Vatican Secretary of State Cardinal Pietro Parolin met with members of the Roman curia on Wednesday to discuss the gradual reopening of Holy See offices as Italy prepares to end its national lockdown.
The heads of Vatican dicasteries decided to implement a “gradual reactivation of ordinary services” starting in May, while “safeguarding the health precautions to limit contagion,” according to a statement from the Holy See Press Office April 22.
Italy’s strict lockdown is scheduled to end May 4 after 55 days of mandatory quarantine for the entire country.
Prime Minister Giuseppe Conte announced April 21 that he will be releasing a plan to slowly lift the coronavirus restrictions and reopen businesses.
“I wish I could say: let’s reopen everything. Immediately. … But such a decision would be irresponsible. It would bring up the contagion curve uncontrollably and it would frustrate all the efforts we’ve put in so far,” Conte wrote in a Facebook post published April 21.
After over a month of lockdown, more than 100,000 people are currently ill with COVID-19 in Italy after 183,957 total cases were documented by the Italian Ministry of Health.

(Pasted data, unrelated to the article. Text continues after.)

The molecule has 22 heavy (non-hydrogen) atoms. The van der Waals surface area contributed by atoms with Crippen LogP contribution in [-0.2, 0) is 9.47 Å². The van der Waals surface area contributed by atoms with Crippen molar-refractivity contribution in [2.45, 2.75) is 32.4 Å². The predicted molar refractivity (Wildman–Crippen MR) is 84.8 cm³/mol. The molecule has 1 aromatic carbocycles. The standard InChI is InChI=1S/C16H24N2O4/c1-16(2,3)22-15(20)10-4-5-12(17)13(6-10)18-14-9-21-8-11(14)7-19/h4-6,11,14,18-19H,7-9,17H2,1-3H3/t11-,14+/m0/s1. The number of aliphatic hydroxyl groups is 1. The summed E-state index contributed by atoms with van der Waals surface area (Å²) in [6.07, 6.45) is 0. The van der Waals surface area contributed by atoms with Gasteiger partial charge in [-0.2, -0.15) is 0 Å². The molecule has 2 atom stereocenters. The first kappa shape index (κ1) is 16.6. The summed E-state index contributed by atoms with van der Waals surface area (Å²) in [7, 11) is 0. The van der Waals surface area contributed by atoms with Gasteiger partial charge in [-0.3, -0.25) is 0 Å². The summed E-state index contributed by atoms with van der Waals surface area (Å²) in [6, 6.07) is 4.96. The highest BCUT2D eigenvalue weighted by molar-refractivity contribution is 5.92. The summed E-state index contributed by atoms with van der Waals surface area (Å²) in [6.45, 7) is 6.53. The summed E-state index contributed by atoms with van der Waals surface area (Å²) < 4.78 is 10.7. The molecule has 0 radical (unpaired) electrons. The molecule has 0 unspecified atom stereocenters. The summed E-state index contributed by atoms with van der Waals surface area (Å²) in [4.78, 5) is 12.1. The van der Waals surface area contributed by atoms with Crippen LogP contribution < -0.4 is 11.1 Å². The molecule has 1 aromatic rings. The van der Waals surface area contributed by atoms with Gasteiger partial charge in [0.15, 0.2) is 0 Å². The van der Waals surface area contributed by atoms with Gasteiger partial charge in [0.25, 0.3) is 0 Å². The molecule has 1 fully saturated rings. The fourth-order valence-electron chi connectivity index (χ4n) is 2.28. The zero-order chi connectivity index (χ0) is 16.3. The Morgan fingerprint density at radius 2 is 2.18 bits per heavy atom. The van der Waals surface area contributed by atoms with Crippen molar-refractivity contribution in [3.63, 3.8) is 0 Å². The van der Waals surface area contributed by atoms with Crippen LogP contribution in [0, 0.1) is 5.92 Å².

When the Diocese of Rome announced the suspension of all public Masses one day before the national lockdown was declared, there had been a total of 87 coronavirus cases documented in Lazio, the region surrounding Rome. As of April 21, there are 4,402 active cases reported in the same region with an additional 1,130 people recovered and 363 deceased.
Vatican City itself has reported nine cases of COVID-19 among its employees. The most recent confirmed case was reported by the Holy See Press Office this week after the patient was hospitalized.
“Appropriate sanitisation and checks were carried out among those who had had contact with the interested party on the only day of his presence at the workplace in the two weeks prior to the response, all with negative results,” Holy See Press Office Director Matteo Bruni said April 20.
Bruni has repeatedly said that Vatican City is implementing measures to prevent the spread of coronavirus in coordination with the Italian authorities.
St. Peter’s Basilica and square, the Vatican Museums, and several other public offices in the Vatican City State have been closed for more than six weeks.